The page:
I was in triage at an ER trying not to hyperventilate. My mom was saying “Yoga breaths. Take yoga breaths.” One kind nurse looked me in the eye and sternly told me to get my breathing under control. After assessing my vitals she cut off my woolen arm sleeve and exposed The Wound.
Another nurse was taking my info. I’d take two good breaths, then return to panic. She then asked “Rate your pain on a scale of 1 to 10.” This made me pause.
I thought “Well if 10 is dying, bowels being eviscerated Braveheart style… and 1 is euphoria…”
Mom in the background was saying “Just say 10!”
I hesitantly offered “5? 7?” Which felt incongruous to everyone. “I’m scared.”
That was it. That was what I kept telling everyone as I was ushered into the actual ER and sat down on a bed.
Facing me in the bed was the illustration of the pain chart.
Later, after the drugs, Will pointed to the 10 face. “That’s the face you were making. Squirting tears.”
On the much more accurate scale by Allie Brosh:
On this scale I’d say my 5-7 rating was spot on.
About an hour earlier I had been biking hill repeats on a crisp cool morning. About 3o minutes previously I had been biking down the Grand Avenue hill in St. Paul.
Grand Ave. is the more gentle, residential option compared to 10% grade, narrow and busy Ramsey hill. It’s a little rough, but at least is wide with low traffic.
I was comfortably coasting probably around 25mph. Weight even between both legs, not heavy in the saddle or locking one leg. Core tight, hands and arms loose enough to absorb and respond to the bumps. Eyes up… BOING! I had hit the kind of pothole that bounces you. Suddenly my hands were not on my bike. I looked down. I saw the ground coming for me, then tilted as I bounced and scraped along on my left side.
Next I was out of traffic near the curb staring at my bike in the road. I was standing, that was good. I was not going to be riding home. I fished out my phone – thankfully intact. Struggling to operate my phone while a bike and some cars went by I realized I needed help. Limply holding my phone, I stepped out by my bike. The next car that came by I eyeballed like some kind of desperate bike zombie.
She pulled over. She helped me call my mom, then Will. It went something like this:
“Honey, I crashed my bike.”
“Are you ok?” Will asked. He was just about to head up north for work.
“I don’t know.”
He asked where I was and what happened, and was happy that my brain was clearly functioning. He asked if he should still proceed with work.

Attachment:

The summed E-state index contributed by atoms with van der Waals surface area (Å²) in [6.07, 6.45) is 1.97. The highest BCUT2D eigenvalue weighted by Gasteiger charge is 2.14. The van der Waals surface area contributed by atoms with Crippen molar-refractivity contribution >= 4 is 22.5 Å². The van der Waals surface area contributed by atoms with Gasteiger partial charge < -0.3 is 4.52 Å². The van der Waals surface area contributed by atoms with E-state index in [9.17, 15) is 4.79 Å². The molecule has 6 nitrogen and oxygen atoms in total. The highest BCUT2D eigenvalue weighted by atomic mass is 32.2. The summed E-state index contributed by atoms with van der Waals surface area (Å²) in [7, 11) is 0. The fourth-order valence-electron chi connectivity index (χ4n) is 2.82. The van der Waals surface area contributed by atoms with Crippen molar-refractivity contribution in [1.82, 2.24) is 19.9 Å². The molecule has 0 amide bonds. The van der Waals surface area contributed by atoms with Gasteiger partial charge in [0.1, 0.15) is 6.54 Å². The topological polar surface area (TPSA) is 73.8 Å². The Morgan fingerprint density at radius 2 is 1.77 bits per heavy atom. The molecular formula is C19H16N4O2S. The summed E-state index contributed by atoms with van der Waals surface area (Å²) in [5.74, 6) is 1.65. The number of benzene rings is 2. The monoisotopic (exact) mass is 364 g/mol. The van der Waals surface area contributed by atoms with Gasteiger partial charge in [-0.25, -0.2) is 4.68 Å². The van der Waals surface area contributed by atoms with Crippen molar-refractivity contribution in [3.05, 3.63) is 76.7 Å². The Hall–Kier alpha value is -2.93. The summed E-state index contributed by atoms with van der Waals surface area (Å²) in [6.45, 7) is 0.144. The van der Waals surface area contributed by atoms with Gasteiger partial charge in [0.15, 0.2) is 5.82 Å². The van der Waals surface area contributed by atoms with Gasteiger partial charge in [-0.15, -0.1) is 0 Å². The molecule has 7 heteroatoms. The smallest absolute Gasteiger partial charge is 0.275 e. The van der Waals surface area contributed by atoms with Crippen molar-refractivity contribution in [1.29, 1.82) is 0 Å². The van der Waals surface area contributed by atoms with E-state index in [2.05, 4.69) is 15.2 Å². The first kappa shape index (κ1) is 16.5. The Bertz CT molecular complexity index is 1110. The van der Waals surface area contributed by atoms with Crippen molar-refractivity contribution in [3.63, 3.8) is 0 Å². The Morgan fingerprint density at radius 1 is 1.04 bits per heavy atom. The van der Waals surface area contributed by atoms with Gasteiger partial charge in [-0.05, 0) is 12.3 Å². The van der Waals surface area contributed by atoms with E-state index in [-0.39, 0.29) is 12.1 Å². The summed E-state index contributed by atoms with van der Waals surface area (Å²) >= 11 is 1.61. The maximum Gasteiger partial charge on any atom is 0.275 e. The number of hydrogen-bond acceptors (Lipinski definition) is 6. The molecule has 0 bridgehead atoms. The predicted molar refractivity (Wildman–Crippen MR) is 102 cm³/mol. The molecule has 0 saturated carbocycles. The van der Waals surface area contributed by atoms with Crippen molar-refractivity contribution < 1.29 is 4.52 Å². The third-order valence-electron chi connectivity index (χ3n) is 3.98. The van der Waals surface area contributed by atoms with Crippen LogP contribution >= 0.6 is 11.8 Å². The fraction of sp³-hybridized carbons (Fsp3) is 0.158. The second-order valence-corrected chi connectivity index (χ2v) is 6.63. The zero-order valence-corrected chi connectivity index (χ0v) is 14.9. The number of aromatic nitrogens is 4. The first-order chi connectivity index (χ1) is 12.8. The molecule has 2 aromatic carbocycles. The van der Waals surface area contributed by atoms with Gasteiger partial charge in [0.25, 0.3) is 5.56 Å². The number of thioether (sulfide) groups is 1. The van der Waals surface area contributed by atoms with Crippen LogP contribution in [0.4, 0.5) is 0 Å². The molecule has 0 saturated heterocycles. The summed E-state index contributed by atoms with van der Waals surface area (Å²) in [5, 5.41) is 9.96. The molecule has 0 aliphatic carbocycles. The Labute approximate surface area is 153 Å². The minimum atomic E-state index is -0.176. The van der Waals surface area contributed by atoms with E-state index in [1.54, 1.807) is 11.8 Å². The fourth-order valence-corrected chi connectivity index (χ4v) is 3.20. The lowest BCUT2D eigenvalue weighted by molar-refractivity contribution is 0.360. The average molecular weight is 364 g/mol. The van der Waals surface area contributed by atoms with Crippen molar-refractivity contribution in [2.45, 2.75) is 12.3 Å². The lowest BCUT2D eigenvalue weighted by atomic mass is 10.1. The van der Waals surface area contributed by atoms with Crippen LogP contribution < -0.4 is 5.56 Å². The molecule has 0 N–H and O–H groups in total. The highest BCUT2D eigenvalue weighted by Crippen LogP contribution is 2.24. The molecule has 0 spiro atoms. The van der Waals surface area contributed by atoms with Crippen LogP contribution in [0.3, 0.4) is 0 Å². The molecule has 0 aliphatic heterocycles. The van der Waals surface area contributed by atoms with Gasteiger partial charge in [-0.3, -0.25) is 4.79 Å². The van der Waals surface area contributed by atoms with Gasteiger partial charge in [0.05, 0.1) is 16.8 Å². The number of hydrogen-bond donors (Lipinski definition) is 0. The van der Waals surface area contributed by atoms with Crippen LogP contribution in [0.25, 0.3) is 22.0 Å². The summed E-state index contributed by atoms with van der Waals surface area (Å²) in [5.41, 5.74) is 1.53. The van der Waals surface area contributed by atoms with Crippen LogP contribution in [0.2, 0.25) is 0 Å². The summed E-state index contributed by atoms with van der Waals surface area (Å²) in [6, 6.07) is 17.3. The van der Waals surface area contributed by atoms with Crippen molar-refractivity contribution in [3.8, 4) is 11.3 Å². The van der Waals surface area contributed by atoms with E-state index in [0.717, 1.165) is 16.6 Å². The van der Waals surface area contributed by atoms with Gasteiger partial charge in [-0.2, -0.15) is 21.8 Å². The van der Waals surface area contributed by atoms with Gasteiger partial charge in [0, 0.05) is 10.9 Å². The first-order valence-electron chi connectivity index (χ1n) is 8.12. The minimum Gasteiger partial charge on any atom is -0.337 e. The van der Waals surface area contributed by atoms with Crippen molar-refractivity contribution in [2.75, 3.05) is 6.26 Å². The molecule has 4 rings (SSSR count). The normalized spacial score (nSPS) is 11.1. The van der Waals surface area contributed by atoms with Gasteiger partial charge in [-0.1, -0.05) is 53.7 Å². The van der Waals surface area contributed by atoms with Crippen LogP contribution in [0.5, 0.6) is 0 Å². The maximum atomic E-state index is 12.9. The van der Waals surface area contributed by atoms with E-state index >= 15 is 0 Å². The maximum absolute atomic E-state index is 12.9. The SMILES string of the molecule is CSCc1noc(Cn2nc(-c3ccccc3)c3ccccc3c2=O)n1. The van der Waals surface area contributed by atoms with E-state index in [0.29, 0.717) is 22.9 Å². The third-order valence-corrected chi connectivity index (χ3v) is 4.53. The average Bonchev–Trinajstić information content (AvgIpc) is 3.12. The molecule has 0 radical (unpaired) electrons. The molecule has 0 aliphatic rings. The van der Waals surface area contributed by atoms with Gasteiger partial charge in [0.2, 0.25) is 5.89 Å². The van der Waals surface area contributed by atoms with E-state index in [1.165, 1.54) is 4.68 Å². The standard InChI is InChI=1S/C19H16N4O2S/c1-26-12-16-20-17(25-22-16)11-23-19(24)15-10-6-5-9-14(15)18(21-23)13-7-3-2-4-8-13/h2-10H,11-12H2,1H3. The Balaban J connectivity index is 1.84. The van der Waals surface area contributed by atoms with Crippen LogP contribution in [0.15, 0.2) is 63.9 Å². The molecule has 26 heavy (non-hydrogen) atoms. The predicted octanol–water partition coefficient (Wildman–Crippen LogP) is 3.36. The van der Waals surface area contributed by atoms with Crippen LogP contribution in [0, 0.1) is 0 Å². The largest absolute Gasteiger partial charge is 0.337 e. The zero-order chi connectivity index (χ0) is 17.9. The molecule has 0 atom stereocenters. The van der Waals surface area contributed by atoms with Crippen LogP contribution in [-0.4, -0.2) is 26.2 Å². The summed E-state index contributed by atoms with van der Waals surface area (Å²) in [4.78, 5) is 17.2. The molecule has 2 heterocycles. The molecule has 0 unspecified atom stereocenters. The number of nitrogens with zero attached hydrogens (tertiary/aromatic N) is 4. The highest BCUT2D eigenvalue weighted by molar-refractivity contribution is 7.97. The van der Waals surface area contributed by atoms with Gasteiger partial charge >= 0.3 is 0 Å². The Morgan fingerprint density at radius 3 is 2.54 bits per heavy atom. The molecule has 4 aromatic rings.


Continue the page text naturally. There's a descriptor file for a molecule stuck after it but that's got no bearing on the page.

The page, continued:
“I guess. Mom is coming. A nice lady is with me. She’s holding the phone to my head.”
The Nice Lady – I never got her name – waited with me. She got my bike out of the road, and got my stray water bottle and food – I didn’t want to litter. She sat me down on the curb, kept handing me water and reminding me to breathe. When I started shivering she got a blanket from her car. Just as it became clear that Mom was getting lost, Will called and said he was coming. He showed up right as Nice Lady was directing my mom for the last few blocks.
I figured they would take me home and clean me up. I was so relieved to have them there. Relieved enough to take a picture with Nice Lady.
Will was just about to pack me up for home when I demanded “No, no. You need to assess me. ASSESS ME!”
So he looked at my helmet and my road rashed hip and shoulder. Then peeled back my arm sleeve. “Ooooo. No, don’t look. We’re going to the hospital.”
This is when I began to flip out. I had never had a traumatic injury. I had never had to go to the ER before. I resisted “What about my bike!” Will firmly put me in Mom’s car, he would meet us there. The hospital was just at the bottom of the hill.
Mom managed to drive all the way around the hospital – pulled into two incorrect drop offs – with me screaming, scared and frustrated before landing in the valet parking for the ER.
Back to sitting in the ER bed looking at the pain scale – feeling pain and fear equally. I was freaking out about everything.
“I’m scared! Where’s my phone? Honey, I’m sorry this is going to be expensive. Ouch oww! Mom, I’m sorry I yelled at you. This is very bad for my training! Ahhhh! Don’t touch me!”
Then they gave me drugs. For the pain and the anxiety.
Everything got much better. They numbed up my arm. We waited. They cleaned up The Wound. We waited. They stitched me up. More waiting. Finally about 5 hours after the crash they sent us home with me in scrubs and a bag of my dirty belongings.
The next couple days were a Vicodin blur of friends bringing food. Whiplash set in, road rash turned oozy-crusty, and bruises appeared on my legs. Mom named them bike hickies. Where my bike loved me too aggressively in the crash. At first my left hand was like a limp fish at my side. I’d have to stare at it to wiggle my fingers. After five days I could type with both hands. The Wound had made hamburger of my muscle.
It’s like my biking badge of honor.
It could have been so much worse – no head, spine, bone or joint injury. It is now 13 days since the crash. I am so over being grateful and just need my muscle to heal faster so I can get back to training. Six terrifying weeks before the big race.
My big race announcement last March in A Blister and A Race